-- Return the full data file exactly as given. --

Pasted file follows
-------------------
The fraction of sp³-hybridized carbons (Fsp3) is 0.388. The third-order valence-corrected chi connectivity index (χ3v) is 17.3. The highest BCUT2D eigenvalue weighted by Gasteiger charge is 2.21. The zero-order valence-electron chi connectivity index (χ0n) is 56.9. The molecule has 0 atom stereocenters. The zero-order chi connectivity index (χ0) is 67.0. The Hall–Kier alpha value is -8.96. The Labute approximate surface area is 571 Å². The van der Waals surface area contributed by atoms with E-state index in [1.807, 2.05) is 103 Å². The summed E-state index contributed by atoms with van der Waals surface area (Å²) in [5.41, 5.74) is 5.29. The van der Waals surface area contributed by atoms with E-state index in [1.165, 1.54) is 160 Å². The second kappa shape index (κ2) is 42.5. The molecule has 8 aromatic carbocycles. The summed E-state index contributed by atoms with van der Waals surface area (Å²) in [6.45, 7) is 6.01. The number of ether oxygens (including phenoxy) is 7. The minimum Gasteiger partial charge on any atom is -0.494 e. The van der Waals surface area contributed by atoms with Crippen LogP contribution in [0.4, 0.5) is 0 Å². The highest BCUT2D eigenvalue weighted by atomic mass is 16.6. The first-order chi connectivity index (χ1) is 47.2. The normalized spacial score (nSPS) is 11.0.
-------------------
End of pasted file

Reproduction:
The fraction of sp³-hybridized carbons (Fsp3) is 0.388. The third-order valence-corrected chi connectivity index (χ3v) is 17.3. The highest BCUT2D eigenvalue weighted by Gasteiger charge is 2.21. The zero-order valence-electron chi connectivity index (χ0n) is 56.9. The molecule has 0 atom stereocenters. The zero-order chi connectivity index (χ0) is 67.0. The Hall–Kier alpha value is -8.96. The Labute approximate surface area is 571 Å². The van der Waals surface area contributed by atoms with E-state index in [1.807, 2.05) is 103 Å². The summed E-state index contributed by atoms with van der Waals surface area (Å²) in [5.41, 5.74) is 5.29. The van der Waals surface area contributed by atoms with E-state index in [1.165, 1.54) is 160 Å². The second kappa shape index (κ2) is 42.5. The molecule has 8 aromatic carbocycles. The summed E-state index contributed by atoms with van der Waals surface area (Å²) in [6.45, 7) is 6.01. The number of ether oxygens (including phenoxy) is 7. The minimum Gasteiger partial charge on any atom is -0.494 e. The van der Waals surface area contributed by atoms with Crippen LogP contribution in [0.4, 0.5) is 0 Å². The highest BCUT2D eigenvalue weighted by atomic mass is 16.6. The first-order chi connectivity index (χ1) is 47.2. The normalized spacial score (nSPS) is 11.0.